The Minister in China (MacMurray) to the Secretary of State

No. 1511

Sir: In my radiogram No. 330, of May 10, 1 a.m., I had the honor to forward a translation of a circular telegram to the country at large from Generalissimo Chang Tso-lin adroitly appealing for peace and indicating that the main object of the Peking regime in engaging in hostilities was the extermination of bolshevism.

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I now have the honor to enclose, for the information of the Department, a copy of a confidential letter addressed to me on May 12, 1928, by Mr. Telly Koo, of the Peking Ministry of Foreign Affairs,43 in which my mediation is requested in the endeavor to persuade the Southern authorities to respond to the appeal of the Generalissimo. There is likewise enclosed a copy of the Legation’s reply indicating my inability to act upon this request.

Mr. Koo, who is a translator attached to the staff of the Generalissimo as well as to the Foreign Office, sent a similar communication to the Senior (Netherlands) Minister and to the British Minister, and took the matter up orally with the Japanese Minister, in each case giving the impression that each of the foreign representatives concerned was being approached first. Treating the matter as not being serious (as it obviously is not), my Netherlands colleague made no reply. The British reply, which was signed by the Second Secretary of the Legation, was of the same tenor as the one I caused to be made.

I have [etc.]

J. V. A. MacMurray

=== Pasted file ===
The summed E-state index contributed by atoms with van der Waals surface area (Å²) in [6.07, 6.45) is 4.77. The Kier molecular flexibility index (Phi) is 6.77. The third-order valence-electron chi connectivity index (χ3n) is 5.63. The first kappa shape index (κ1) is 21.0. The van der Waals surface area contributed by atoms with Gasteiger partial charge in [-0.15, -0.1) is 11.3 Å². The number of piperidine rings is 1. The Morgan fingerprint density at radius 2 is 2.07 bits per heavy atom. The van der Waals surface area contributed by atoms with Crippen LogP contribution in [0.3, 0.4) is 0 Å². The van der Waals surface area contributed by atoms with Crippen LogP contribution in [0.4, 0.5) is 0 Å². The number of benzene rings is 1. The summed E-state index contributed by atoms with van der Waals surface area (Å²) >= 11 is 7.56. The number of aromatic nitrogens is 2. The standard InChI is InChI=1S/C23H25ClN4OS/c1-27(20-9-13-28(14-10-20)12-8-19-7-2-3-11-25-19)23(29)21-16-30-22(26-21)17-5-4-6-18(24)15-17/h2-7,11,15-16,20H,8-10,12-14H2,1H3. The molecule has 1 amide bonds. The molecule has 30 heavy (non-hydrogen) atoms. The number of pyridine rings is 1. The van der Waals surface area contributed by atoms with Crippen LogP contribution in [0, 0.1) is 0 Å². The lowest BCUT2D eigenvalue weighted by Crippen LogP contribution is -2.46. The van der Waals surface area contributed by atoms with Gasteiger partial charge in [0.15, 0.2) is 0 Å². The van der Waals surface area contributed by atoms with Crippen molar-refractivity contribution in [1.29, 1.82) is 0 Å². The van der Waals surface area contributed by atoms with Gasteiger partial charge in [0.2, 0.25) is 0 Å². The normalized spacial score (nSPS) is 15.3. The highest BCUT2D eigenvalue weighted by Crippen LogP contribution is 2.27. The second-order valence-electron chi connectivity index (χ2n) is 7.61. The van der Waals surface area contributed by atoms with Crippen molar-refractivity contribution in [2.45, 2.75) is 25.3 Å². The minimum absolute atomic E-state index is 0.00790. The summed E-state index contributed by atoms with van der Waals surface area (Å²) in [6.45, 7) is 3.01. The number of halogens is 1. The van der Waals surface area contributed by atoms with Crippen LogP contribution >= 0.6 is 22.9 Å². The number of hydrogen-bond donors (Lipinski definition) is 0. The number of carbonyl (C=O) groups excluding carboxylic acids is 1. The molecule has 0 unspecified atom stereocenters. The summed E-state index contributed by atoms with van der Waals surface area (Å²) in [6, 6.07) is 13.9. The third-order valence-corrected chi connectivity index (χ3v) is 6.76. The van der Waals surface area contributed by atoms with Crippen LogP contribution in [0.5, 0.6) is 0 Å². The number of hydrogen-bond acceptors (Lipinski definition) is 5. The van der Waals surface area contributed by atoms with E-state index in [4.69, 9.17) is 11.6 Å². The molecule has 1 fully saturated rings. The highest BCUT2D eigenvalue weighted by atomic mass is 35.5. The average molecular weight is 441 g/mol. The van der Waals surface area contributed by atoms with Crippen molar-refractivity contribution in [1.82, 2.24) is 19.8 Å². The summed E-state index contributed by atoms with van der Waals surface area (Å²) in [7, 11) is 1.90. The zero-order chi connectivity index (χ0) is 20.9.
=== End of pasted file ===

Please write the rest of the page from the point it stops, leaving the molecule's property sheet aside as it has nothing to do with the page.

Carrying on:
The American Second Secretary of Legation (Chapman) to a Secretary of the Chinese Ministry of Foreign Affairs (Telly Koo)

My Dear Mr. Koo: The Minister directs me to acknowledge to you the personal letter of May 12th in which you confidentially conveyed in behalf of Vice-Minister Ou Tsing an expression of the hope that it might be possible for the American Minister to get the South to respond to the Generalissimo’s appeal for peace.

Mr. MacMurray appreciates the confidence implied in this suggestion, and is happy to feel that Mr. Ou is aware, as your letter states, of the delicacy of the position of a diplomatic representative charged with the responsibility for his national interests during a period of civil conflict in the country to which he is accredited.

He therefore feels sure that Mr. Ou will understand that, warmly as the Minister (in common with other friends of China) would welcome the termination of such conflicts, he could not well espouse under the circumstances the particular proposals to that end offered by one of the parties involved, without at least the appearance of partisanship.

Yours sincerely,

F. J. Chapman, III.
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